Director: Renny Harlin
Starring: Andy Garcia,
Val Kilmer, Rupert Friend
The war correspondent is the unsung hero of modern warfare in 5 Days of War, a highly fictionalised drama set during the 2008 war between Russia and Georgia.
An emphasis must be placed heavily on ‘fictionalised’ though, because Renny Harlin’s (Die Hard 2, Cliffhanger) latest film plays more like propaganda than any attempt to accurately portray the complexities of the South Ossetia War.
It is unapologetically slanted and sentimental, which is likely to leave the uninformed moviegoer confused as to where the line between fact and fiction lies.
The film stars Rupert Friend (Pride and Prejudice, The Boy in the Striped Pajamas) as a talented but tormented war reporter who ships off to cover the brewing conflict; Emmanuelle Chriqui as his local love interest; an oddly cast but earnest Andy Garcia as the Georgian president; Val Kilmer as a seen-it-all veteran correspondent; and Dean Cain (yes, the guy from Lois and Clark), who has a few lines as a US press liaison. Heather Graham also has a cameo, but thankfully gets killed early enough into the fray that we don’t have to endure too much of her.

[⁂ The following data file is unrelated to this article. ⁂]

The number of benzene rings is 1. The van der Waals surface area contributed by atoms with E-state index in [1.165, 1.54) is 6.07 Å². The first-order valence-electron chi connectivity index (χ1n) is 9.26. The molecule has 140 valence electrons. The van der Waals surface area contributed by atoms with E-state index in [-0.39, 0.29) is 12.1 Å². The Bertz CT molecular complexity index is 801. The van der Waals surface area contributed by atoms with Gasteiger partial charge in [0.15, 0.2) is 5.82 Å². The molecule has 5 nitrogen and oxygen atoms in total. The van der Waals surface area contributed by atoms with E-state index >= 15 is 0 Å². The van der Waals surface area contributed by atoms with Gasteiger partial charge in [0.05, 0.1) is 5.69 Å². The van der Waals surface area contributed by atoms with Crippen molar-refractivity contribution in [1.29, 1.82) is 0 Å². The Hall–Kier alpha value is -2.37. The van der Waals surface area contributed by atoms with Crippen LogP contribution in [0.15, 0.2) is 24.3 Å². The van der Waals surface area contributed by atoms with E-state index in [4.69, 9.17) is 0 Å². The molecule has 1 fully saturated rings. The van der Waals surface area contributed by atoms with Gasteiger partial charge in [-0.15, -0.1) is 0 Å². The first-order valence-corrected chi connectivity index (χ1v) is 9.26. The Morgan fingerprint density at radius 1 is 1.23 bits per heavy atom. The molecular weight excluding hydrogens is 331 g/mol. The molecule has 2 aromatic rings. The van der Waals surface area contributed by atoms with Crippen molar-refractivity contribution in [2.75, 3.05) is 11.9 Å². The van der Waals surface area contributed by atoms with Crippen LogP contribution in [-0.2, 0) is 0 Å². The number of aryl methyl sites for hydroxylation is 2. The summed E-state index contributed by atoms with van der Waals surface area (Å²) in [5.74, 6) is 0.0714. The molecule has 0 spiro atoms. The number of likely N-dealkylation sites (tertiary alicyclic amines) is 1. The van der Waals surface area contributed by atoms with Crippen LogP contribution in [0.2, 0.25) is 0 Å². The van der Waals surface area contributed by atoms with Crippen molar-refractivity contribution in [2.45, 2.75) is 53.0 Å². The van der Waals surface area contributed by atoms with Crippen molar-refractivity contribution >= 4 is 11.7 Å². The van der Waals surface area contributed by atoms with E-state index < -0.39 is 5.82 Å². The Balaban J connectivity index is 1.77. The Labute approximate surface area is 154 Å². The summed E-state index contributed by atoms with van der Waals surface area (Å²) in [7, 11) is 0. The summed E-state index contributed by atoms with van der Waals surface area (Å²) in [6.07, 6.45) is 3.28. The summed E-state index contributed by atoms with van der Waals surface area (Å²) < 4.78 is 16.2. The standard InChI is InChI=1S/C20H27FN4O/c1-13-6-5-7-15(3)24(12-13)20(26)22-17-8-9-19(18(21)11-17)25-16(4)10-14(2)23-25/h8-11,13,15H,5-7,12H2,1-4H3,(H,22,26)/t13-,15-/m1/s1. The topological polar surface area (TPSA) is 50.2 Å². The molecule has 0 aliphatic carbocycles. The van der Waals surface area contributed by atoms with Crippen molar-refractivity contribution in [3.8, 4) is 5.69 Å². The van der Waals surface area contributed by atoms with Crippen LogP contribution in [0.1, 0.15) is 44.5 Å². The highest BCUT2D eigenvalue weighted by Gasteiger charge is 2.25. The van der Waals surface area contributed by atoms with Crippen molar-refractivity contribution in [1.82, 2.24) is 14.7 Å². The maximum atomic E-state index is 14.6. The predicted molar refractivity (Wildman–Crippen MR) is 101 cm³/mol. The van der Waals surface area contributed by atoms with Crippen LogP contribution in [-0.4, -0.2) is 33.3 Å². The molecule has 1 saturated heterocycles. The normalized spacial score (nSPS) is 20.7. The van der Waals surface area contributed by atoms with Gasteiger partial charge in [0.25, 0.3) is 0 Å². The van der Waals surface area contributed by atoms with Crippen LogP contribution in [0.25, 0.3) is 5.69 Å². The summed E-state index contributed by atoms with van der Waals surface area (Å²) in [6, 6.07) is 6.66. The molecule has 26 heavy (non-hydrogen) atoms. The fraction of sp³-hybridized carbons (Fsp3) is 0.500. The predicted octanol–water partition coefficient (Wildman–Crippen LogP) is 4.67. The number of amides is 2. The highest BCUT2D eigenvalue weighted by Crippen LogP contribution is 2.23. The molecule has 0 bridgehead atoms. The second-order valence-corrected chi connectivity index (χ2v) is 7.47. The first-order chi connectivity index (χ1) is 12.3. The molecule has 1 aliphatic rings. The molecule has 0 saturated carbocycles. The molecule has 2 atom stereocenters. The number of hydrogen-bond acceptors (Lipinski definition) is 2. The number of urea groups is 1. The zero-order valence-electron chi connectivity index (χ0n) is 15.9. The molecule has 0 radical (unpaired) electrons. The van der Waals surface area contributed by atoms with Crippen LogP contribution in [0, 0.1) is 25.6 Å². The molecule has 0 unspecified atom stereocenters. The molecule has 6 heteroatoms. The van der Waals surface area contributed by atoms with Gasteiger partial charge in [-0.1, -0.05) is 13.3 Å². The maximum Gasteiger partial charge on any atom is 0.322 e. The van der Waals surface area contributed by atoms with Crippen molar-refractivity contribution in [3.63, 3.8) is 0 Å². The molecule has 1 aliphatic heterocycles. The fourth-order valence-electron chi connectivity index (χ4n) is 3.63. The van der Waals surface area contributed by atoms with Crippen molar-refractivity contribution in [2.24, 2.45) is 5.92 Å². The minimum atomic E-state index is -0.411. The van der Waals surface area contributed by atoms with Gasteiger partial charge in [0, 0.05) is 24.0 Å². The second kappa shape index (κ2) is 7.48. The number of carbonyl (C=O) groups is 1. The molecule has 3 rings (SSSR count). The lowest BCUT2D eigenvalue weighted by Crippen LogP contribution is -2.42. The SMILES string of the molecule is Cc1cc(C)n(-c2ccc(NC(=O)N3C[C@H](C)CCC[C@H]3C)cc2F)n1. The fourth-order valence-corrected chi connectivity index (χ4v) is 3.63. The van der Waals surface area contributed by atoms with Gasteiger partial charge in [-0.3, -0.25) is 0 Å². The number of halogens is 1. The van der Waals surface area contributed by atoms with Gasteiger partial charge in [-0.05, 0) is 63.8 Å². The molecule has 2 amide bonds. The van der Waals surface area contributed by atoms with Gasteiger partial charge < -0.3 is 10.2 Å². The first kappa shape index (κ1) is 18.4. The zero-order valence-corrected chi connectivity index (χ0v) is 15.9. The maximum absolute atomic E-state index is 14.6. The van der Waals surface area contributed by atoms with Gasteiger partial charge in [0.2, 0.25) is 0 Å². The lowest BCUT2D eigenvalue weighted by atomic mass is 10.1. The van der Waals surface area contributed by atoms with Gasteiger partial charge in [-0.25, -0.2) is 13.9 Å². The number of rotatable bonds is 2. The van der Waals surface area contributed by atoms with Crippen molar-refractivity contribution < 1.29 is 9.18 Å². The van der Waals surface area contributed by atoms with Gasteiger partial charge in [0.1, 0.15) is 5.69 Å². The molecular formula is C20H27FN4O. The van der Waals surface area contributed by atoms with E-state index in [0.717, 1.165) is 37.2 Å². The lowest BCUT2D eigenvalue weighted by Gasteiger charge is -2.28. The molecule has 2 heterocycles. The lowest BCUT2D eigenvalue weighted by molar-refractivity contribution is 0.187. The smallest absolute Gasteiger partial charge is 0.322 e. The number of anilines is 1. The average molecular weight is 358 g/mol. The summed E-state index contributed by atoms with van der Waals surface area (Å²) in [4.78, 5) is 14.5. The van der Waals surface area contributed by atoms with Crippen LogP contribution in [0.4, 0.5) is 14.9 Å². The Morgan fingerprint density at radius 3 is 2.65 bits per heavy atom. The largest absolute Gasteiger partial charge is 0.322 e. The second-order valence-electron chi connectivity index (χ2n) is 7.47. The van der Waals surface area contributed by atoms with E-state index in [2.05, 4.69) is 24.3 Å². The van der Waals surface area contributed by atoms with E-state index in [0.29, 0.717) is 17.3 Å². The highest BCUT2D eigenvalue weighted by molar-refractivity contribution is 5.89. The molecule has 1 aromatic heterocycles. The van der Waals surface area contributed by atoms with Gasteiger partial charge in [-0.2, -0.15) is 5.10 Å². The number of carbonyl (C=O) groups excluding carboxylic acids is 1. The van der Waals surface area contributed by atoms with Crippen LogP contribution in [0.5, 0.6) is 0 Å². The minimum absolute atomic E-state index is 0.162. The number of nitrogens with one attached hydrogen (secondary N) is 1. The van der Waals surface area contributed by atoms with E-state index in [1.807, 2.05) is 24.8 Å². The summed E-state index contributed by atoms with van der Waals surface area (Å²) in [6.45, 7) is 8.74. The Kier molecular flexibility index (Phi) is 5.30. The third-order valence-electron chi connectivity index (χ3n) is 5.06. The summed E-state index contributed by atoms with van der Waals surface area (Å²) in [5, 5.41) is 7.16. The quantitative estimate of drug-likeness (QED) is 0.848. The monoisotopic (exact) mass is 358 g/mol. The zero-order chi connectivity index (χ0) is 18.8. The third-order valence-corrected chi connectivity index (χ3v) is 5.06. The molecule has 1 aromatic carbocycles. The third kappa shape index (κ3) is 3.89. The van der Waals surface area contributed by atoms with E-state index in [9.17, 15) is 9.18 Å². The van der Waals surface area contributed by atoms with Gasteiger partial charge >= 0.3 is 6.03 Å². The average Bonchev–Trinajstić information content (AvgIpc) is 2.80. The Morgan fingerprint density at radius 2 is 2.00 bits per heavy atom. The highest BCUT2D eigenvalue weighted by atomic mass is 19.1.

But despite what can only be described as woeful miscasting and incredibly weak performances from the lead cast, 5 Days of War is ultimately sunk by the script, attributed to Mikko Alanne (who is also attached to Oliver Stone’s upcoming Vietnam War drama, Pinkville).
Risibly simplistic in its notions of good and evil, and of what conduct constitutes heroism and what defines villainy, the film settles for easy irony instead of complex characterisation.
It complains that CNN and other mainstream news channels unfairly present only one side of the story – and then proceeds to tell only the other side of the story, all the while claiming it as fact.
Not at all surprising considering the film owes its initial funding to the Georgian government and lists a state minister as a producer.
The combat, at least, looks good, with the military equipment reportedly provided by Georgia’s defence ministry.
It makes good use of the hand held camera to evoke a more participatory response when watching it – there are moments when you really feel like you’re looking through the lens.
But the rest of the film can’t convert this sense of engagement into delivering a tangible message; it is far more interested in its bland, underdeveloped fictional characters than in giving any sense of the scope of or motivations behind the war, which is shown from such a one-sided angle that it seems nonsensical – though Georgian President Mikheil Saakashvili would most likely disagree.
– Dane Halpin